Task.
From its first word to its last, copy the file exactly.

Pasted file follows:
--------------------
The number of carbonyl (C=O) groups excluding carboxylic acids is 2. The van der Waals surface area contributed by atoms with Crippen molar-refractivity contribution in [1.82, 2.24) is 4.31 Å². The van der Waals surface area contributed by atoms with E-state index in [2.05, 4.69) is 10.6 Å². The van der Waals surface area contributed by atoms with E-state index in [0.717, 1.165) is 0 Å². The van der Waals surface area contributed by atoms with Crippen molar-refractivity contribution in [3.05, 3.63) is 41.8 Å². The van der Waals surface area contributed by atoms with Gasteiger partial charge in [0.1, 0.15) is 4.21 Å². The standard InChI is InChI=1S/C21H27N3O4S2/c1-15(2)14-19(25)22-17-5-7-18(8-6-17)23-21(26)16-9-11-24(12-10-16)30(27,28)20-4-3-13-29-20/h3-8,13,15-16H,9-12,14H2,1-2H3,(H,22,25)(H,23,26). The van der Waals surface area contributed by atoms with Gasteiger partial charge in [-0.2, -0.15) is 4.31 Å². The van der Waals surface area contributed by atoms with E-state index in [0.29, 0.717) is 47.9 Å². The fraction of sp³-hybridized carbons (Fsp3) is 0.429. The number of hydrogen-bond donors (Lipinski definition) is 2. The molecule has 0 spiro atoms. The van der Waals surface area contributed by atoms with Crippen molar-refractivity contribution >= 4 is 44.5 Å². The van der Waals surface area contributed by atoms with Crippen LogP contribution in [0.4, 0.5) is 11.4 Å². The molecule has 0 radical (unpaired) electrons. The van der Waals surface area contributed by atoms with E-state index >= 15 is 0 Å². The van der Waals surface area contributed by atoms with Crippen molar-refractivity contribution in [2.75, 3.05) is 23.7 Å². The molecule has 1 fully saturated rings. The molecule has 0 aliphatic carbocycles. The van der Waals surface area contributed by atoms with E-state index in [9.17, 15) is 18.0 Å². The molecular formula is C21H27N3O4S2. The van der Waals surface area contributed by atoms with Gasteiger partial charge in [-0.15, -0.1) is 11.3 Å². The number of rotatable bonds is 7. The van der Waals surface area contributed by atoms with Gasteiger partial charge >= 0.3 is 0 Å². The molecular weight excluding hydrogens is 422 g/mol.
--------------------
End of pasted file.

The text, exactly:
The number of carbonyl (C=O) groups excluding carboxylic acids is 2. The van der Waals surface area contributed by atoms with Crippen molar-refractivity contribution in [1.82, 2.24) is 4.31 Å². The van der Waals surface area contributed by atoms with E-state index in [2.05, 4.69) is 10.6 Å². The van der Waals surface area contributed by atoms with E-state index in [0.717, 1.165) is 0 Å². The van der Waals surface area contributed by atoms with Crippen molar-refractivity contribution in [3.05, 3.63) is 41.8 Å². The van der Waals surface area contributed by atoms with Gasteiger partial charge in [0.1, 0.15) is 4.21 Å². The standard InChI is InChI=1S/C21H27N3O4S2/c1-15(2)14-19(25)22-17-5-7-18(8-6-17)23-21(26)16-9-11-24(12-10-16)30(27,28)20-4-3-13-29-20/h3-8,13,15-16H,9-12,14H2,1-2H3,(H,22,25)(H,23,26). The van der Waals surface area contributed by atoms with Gasteiger partial charge in [-0.2, -0.15) is 4.31 Å². The van der Waals surface area contributed by atoms with E-state index in [0.29, 0.717) is 47.9 Å². The fraction of sp³-hybridized carbons (Fsp3) is 0.429. The number of hydrogen-bond donors (Lipinski definition) is 2. The molecule has 0 spiro atoms. The van der Waals surface area contributed by atoms with Crippen molar-refractivity contribution >= 4 is 44.5 Å². The van der Waals surface area contributed by atoms with Crippen LogP contribution in [0.4, 0.5) is 11.4 Å². The molecule has 0 radical (unpaired) electrons. The van der Waals surface area contributed by atoms with E-state index >= 15 is 0 Å². The van der Waals surface area contributed by atoms with Crippen molar-refractivity contribution in [2.75, 3.05) is 23.7 Å². The molecule has 1 fully saturated rings. The molecule has 0 aliphatic carbocycles. The van der Waals surface area contributed by atoms with E-state index in [9.17, 15) is 18.0 Å². The molecular formula is C21H27N3O4S2. The van der Waals surface area contributed by atoms with Gasteiger partial charge in [-0.15, -0.1) is 11.3 Å². The number of rotatable bonds is 7. The van der Waals surface area contributed by atoms with Gasteiger partial charge >= 0.3 is 0 Å². The molecular weight excluding hydrogens is 422 g/mol.